Dec
10

How Eliot Spitzer saved the cars and tourists while nailing the rest of us

By

This afternoon, at 12 noon, the MTA will officially unveil its new fare plan during an online seminar. But, thanks to William Neuman and The New York Times, we already know what the new fare structure proposal will be, and as we guessed, everyday riders will bear the brunt of the increase. Thank you, Governor Spitzer.

Before getting to the proposal, let’s review: The MTA came under fire for its new fare hike plan seemingly from Day 1 in September. Comptrollers criticized the plans; MTA Board Members criticized the plan; the Straphangers criticized the plan. Then, in an effort to bolster his flagging image, New York’s Gov. Eliot Spitzer strongly urged the MTA to keep the base fare at $2 and scale the back the hikes. The MTA obliged, and now we’re all worse off. Well, all of us except the whopping 14 percent of subway riders who pay just $2 a ride.

So now, enter the new new fare hike proposal. Take it away, William Neuman:

Subway and bus riders who use monthly unlimited-ride MetroCards would be hit the hardest under a revised proposal to increase transit fares, which is to be announced today by the Metropolitan Transportation Authority.

The cost of the monthly pass would rise to $81 from $76, a 6.6 percent increase, according to a memo sent to the authority’s board members yesterday. Bonus pay-per-ride MetroCards would also face increases under the new proposal. Also, an earlier proposal to offer discounts during off-peak hours is no longer being recommended, according to the memo…

Under the new proposal, the weekly unlimited-ride MetroCard would increase to $25, from $24, a 4.2 percent increase. Also, a 14-day MetroCard would be created, with a cost of $47. As part of the changes, the bonus on pay-per-ride MetroCards would fall to 15 percent, from 20 percent. But the amount of money needed to qualify for the bonus will also drop, to $7, from $10, the memo said.

You know what this means, right? Get ready to flex your math brains. For those pay-per-ride folks, buy a $20 MetroCard, get $3 more dollars. Those $23 cards really won’t come in handy at the end of its life. And forget about adding $7 more dollars; you’ll just end up with $8.05 instead, an utterly useless amount when it comes to the subway.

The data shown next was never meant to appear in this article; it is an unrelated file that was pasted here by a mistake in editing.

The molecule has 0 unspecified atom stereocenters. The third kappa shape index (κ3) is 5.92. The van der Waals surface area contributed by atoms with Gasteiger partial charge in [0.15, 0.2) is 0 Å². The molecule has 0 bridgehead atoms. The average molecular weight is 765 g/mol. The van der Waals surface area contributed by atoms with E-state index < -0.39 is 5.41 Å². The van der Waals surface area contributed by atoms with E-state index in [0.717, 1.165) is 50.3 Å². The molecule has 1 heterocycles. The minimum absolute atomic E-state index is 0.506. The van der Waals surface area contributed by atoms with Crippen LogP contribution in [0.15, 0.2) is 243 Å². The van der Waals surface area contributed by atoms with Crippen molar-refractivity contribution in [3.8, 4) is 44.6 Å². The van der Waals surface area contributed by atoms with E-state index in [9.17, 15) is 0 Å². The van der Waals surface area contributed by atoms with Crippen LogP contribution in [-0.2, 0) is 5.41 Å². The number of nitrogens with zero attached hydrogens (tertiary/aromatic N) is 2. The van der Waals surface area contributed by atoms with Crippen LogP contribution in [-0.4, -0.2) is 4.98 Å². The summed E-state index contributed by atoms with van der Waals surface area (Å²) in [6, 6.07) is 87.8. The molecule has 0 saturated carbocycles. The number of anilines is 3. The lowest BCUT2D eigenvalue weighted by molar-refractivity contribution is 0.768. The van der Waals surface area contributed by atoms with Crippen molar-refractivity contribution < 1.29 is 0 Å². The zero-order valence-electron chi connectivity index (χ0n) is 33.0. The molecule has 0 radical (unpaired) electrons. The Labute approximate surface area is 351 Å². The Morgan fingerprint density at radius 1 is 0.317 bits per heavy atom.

Meanwhile, it’s that Unlimited Ride increase that worries me. Sure, as the Monthly MetroCard Challenge shows, we’re all getting some pretty good deals with those cards, and I do like the addition of a 14-day Unlimited card. But while Spitzer made a good show of supposedly stopping the fare hike, the large faction of us using Unlimited Ride cards will now be shouldering more of the burden than we would have if the fare had risen to $2.25.

In the original plan, the Unlimited Ride cards were up for two different increases. The Peak/Off-Peak plan that was pretty much dead on arrival had the Unlimited cards heading to $81 for a month while the more traditional increase had those cards at $79. Now, the base fare — the fare used by one-off riders who don’t really enjoy all the benefits of the subway — will stay at $2, and Unlimited Ride MetroCards will go up by a whopping 6.6 percent, an increase even greater than that of the one planned for the bridge and tunnel crossings run by the MTA.

Once again, cars and tourists get the benefit of a reduced fare plan while residents relying on mass transit on a daily basis draw the short straw. Thanks for looking out for us, Gov. Spitzer. Appreciate it.

Personally, I’ve long expressed my support for a fare hike. Until Richard Brodsky makes good on his promise, reiterated once again in Neuman’s article, of more federal funds for the MTA, the agency has to shore up its financial future. But I can’t really get behind a plan that really nails the MTA’s most loyal customers while giving cars a sweet deal. We should be doing what we can to encourage mass transit use right now, and I’d rather see no fare hike than this shortsighted plan put forth by a pandering governor.



Categories : Fare Hikes

13 Responses to “How Eliot Spitzer saved the cars and tourists while nailing the rest of us”

  1. Ferd Berffle says:

    Great entry. No errors. Would read again. Nds more pictures of author, though.

  2. Mischa G says: